Wrigley Field is one of the temples of baseball, and its occupants, the Chicago Cubs, are the Maple Leafs of the baseball world - they haven't won a World Series since 1908, but their fans love them with a rabid passion regardless. Yesterday, during my exploratory wanderings, I took the 'L' to Addison and ended up circumnavigating Wrigley. From the ballhawks standing around with well-worn mits at the corner of Kenmore and Waveland, to every second building advertising skyboxes or with actual rows of bleachers installed on the roof, and the number of scalpers loudly selling tickets, Wrigley is a hub of energy that completely beats out anything you can find in Toronto.
What really struck me, though, was this line of CTA buses on West Addison, almost half a dozen articulated and a couple of them not, waiting for the Cubs to finish being drubbed by the Diamondbacks (the score, if you're interested, was ultimately 12-3 for the Diamondbacks) and for tens of thousands of worked-up Cubs fans to come streaming out the exits to wherever they're off to.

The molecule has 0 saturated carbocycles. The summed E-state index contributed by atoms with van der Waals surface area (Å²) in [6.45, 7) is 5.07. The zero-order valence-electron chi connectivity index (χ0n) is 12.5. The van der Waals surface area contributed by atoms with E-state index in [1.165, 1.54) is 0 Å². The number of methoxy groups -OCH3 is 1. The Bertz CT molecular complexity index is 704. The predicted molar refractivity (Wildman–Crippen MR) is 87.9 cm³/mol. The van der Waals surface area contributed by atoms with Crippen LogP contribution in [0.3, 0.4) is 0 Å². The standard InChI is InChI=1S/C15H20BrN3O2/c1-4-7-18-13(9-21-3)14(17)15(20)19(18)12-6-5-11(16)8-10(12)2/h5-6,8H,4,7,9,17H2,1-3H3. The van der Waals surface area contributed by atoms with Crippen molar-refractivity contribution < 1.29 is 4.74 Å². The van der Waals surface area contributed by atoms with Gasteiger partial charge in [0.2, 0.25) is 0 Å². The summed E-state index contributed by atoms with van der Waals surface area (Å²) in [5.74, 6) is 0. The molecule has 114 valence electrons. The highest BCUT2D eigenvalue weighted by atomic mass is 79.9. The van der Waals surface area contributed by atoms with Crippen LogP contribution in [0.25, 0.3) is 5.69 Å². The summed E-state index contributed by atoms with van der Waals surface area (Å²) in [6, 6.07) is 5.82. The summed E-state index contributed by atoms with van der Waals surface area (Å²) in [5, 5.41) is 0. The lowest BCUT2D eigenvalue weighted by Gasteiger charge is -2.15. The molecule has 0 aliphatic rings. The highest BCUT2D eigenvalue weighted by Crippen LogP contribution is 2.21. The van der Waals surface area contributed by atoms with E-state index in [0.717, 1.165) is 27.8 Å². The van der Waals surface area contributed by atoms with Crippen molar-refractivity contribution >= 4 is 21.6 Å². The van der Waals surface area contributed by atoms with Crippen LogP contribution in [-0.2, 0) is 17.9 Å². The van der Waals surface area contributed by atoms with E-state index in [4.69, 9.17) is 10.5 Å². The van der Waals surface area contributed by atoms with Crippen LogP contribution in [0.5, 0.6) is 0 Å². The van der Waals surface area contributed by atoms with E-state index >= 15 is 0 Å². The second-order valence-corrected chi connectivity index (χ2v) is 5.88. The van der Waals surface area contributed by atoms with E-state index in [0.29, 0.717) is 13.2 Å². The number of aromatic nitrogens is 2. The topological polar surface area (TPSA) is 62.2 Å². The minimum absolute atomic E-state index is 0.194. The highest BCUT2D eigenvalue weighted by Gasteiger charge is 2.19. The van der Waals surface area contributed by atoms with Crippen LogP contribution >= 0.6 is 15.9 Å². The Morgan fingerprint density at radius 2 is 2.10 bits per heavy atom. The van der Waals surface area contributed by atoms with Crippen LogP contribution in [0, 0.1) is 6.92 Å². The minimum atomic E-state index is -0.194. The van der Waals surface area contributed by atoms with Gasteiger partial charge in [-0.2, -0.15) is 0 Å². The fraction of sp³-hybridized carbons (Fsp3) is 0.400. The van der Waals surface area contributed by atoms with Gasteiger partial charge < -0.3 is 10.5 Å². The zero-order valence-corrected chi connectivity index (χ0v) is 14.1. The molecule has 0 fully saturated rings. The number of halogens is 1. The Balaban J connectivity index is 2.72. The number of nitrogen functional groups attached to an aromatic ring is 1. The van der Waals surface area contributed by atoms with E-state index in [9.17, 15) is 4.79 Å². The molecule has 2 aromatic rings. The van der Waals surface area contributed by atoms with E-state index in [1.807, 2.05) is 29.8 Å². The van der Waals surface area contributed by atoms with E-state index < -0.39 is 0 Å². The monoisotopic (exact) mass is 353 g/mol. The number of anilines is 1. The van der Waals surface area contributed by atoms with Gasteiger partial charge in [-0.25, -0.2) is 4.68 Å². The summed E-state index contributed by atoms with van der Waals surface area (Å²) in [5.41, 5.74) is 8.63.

All of Chicago has that energy, that ever-present dull roar of activity. I think it'll be some time before Toronto can really equal that. Chicago's been a metropolis, relatively speaking, for a hundred and fifty years; until the mid-70s, Toronto was essentially the Indianapolis of the north. If it wasn't for the 500, would anyone care about Indianapolis? I don't know, and that's exactly the thing.
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